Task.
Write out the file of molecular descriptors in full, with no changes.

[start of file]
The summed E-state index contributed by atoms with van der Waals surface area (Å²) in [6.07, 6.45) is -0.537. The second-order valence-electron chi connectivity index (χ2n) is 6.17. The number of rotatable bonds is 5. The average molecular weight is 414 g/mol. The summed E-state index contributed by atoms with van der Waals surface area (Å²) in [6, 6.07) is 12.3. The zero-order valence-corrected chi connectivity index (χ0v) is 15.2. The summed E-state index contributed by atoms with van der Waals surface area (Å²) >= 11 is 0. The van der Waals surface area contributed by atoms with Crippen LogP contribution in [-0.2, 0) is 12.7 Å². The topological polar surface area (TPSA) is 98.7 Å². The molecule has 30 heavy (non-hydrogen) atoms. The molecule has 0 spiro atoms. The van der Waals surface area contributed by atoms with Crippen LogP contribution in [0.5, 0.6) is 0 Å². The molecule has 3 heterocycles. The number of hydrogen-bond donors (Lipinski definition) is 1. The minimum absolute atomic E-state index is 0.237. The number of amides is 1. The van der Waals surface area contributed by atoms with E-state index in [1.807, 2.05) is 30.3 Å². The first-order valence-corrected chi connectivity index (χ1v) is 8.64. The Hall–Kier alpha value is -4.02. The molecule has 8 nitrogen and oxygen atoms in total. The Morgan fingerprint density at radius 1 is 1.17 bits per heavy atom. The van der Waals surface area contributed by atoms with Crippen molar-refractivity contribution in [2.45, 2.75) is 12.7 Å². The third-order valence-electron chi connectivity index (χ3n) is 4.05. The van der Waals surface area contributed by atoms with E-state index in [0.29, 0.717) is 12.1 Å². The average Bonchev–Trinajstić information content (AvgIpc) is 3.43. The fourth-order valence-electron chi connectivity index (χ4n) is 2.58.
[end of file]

The summed E-state index contributed by atoms with van der Waals surface area (Å²) in [6.07, 6.45) is -0.537. The second-order valence-electron chi connectivity index (χ2n) is 6.17. The number of rotatable bonds is 5. The average molecular weight is 414 g/mol. The summed E-state index contributed by atoms with van der Waals surface area (Å²) in [6, 6.07) is 12.3. The zero-order valence-corrected chi connectivity index (χ0v) is 15.2. The summed E-state index contributed by atoms with van der Waals surface area (Å²) >= 11 is 0. The van der Waals surface area contributed by atoms with Crippen LogP contribution in [-0.2, 0) is 12.7 Å². The topological polar surface area (TPSA) is 98.7 Å². The molecule has 30 heavy (non-hydrogen) atoms. The molecule has 0 spiro atoms. The van der Waals surface area contributed by atoms with Crippen LogP contribution in [0.5, 0.6) is 0 Å². The molecule has 3 heterocycles. The number of hydrogen-bond donors (Lipinski definition) is 1. The minimum absolute atomic E-state index is 0.237. The number of amides is 1. The van der Waals surface area contributed by atoms with E-state index in [1.807, 2.05) is 30.3 Å². The first-order valence-corrected chi connectivity index (χ1v) is 8.64. The Hall–Kier alpha value is -4.02. The molecule has 8 nitrogen and oxygen atoms in total. The Morgan fingerprint density at radius 1 is 1.17 bits per heavy atom. The van der Waals surface area contributed by atoms with Crippen molar-refractivity contribution in [2.45, 2.75) is 12.7 Å². The third-order valence-electron chi connectivity index (χ3n) is 4.05. The van der Waals surface area contributed by atoms with E-state index in [0.29, 0.717) is 12.1 Å². The average Bonchev–Trinajstić information content (AvgIpc) is 3.43. The fourth-order valence-electron chi connectivity index (χ4n) is 2.58.